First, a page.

How to Cook Pumpkin Seeds
Roasting Pumpkin Seeds
It's fall again, and time for pumpkins. When you're carving up that fleshy orange fruit consider not wasting the left over seeds and rind. Reducing food waste can be good for you, your wallet, and the environment. First, a few things you should know about pumpkins. The pumpkins that you buy for carving are NOT for cooking. These big pumpkins are specifically grown as ornamentation. If you're planning on making pumpkin pie then buy the smaller, less mealy, and sweater baking pumpkins in your grocers produce section. The big pumpkins that you carve are for just that, carving. However, the carving pumpkin's big seeds still make for a healthy fall treat. This leads to today's post, how to roast pumpkin seeds.
Let's look at exactly what a pumpkin fruit is. Almost everywhere in the world, except the US, a pumpkin is called a squash. It's actually in the gourd family (Cucurbita). It grows on a vine and has a flower with squash-like flowers. Cucurbita pepo l.is the most common type of pumpkin vine. Cucurbita vines have been cultivated in South American and the desert Southwest of North America. The earliest record of the Cucurbita family in the New World are found in caves where the seeds lie in sediment layers well below where corn is found. These are at sites in Peru and Tamaulipas, Mexico. After over 10,000 years of cultivation the cucurbita vine has yielded a wide variety of cultivars ranging from the zuccini and summer squash to acorn squash, spaghetti squash, warty gourds, and of course the round pumpkin. The round orange one we think about around Halloween are called "field pumpkins" (Cucurbita pepo L.).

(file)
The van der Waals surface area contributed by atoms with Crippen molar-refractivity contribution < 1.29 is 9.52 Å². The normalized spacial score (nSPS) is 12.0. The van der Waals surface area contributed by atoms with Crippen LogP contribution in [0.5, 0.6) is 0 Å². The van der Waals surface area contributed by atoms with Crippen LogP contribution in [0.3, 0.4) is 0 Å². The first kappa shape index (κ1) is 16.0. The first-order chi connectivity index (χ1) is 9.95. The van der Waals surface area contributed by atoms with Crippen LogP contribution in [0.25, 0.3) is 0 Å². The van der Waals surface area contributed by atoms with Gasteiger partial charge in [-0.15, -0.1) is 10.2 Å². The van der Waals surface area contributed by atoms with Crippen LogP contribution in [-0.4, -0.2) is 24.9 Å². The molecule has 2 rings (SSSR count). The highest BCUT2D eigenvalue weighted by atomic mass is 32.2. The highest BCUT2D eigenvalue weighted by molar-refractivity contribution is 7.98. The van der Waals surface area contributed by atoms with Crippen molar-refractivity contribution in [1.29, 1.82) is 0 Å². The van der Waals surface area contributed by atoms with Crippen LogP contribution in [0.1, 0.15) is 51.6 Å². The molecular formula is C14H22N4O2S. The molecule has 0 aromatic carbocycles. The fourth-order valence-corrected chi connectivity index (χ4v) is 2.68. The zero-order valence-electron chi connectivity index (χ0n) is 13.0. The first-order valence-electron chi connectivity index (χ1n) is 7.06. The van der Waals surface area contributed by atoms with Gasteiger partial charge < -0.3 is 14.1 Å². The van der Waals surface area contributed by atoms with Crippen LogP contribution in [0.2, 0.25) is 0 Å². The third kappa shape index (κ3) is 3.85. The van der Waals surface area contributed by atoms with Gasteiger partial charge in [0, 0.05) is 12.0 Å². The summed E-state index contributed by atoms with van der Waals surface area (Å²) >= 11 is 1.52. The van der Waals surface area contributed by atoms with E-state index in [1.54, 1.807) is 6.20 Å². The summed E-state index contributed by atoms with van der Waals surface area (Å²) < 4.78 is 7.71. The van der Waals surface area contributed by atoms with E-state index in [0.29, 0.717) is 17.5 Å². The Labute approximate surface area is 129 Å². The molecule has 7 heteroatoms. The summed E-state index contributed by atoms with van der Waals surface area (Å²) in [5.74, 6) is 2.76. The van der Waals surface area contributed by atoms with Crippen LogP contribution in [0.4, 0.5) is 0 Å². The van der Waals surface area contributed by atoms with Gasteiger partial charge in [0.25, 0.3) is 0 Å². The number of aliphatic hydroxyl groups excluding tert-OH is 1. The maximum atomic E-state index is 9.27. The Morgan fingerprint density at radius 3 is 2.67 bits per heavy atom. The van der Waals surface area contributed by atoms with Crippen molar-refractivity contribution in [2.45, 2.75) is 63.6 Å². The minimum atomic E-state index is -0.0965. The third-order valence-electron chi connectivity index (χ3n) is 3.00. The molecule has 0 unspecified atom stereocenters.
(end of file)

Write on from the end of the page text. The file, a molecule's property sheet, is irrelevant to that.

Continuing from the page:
The word pumpkin comes from the Greek pepon, meaning large and round melon. The early English changed the term to pompon and pumpion. In Shakespearean literature it is referred to as pumpion ("Merry Wives of Windsor"). Eventually, early American colonists changed the word into pumpkin.